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Ronan McCall

By 25th April 2022June 7th, 2022Individuals, Artists

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Ronan McCall is an Irish photographer from Dublin. He currently lives on Inis Oírr on the Aran Islands. From there, he is remotely working on multiple photography projects, where he engages with the photographic and print processes in their entirely with a home-built colour and black & white darkroom. He has undertaken several documentary projects, one of which received an award from his BA in Dublin. Previous to this he won the internationally recognized British Design and Advertising Award in 2007 – both in student of the year and overall photography categories. He owned and curated his own gallery in Dublin, Severed Head, for several years showing international artists such Esther Teichmann, Noemi Goudal and Dallas Seitz. In 2013 he moved to New York and pursued a successful career in fashion advertising as a lighting specialist. His clients include brands like Dior, Louis Vuitton, Off White, Dazed, Another magazine, Fendi, Self Service magazine, Marni, Balenciaga, The New Yorker, Stella McCartney, Wall Street Journal, New York Times.1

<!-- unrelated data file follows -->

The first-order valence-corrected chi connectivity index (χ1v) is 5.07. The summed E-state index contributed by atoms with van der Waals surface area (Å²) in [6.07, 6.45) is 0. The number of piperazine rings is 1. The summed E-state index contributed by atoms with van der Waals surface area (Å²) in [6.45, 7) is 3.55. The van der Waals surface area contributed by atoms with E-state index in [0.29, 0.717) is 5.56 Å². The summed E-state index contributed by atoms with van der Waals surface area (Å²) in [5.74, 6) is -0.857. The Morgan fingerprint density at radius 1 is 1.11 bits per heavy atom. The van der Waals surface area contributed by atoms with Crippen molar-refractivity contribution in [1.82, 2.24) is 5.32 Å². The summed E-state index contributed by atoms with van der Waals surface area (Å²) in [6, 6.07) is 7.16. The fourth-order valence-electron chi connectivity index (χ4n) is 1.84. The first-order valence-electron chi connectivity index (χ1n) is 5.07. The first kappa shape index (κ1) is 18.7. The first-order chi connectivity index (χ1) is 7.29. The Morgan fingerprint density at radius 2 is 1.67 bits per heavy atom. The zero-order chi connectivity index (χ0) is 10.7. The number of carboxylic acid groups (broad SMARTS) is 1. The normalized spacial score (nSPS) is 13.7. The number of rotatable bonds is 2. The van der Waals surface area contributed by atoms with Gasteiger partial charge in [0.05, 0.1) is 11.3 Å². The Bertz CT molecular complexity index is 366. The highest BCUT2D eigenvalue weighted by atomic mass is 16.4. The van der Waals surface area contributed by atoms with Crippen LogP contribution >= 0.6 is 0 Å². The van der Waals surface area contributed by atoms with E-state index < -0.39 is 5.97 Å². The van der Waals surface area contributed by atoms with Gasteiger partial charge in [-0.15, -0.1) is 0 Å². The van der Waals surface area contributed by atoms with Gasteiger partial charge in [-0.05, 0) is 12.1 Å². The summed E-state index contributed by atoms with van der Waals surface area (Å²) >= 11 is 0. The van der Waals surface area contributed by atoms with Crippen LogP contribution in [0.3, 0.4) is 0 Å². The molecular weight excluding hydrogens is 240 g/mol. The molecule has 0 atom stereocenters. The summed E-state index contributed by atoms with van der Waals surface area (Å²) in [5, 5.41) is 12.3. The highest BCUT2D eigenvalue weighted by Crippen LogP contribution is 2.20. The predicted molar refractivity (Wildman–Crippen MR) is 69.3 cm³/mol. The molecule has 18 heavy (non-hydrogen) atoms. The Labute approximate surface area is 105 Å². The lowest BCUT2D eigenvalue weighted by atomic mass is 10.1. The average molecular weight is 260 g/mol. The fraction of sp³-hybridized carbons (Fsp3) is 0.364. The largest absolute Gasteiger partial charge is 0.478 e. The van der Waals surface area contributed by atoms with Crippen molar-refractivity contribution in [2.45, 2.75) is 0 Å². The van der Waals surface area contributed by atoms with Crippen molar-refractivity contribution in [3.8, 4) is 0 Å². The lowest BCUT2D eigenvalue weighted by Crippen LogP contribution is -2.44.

• The Whited Sepulchre (2022) 

    The Whited Sepulchre takes the form of personal diary reconstructed. Images from various parts of the world are amalgamated based on an imagined inner dual narrative so that my personal experiences and motivations are re-imagined through the creation of a cinematic version of the present that could be from any time – that is governed by an overall sensation more than a geographical or temporal framework, that attempts to visually respond to the shape of trauma. Constantly on the verge of revelation but being drawn back to try to understand experiences that were beyond our comprehension. People born into families of intergenerational trauma are themselves often forced to live in a submerged world that runs parallel to other people’s reality. Their real selves become something to be hidden at all costs. Even when presented with evidence to the contrary they cannot accept themselves as having any value. Ireland has been cast under the spell of a fiction invented to mask hundreds of years of deep cultural wounds. The Whited Sepulchre takes a close look at this Irish fiction of self.2

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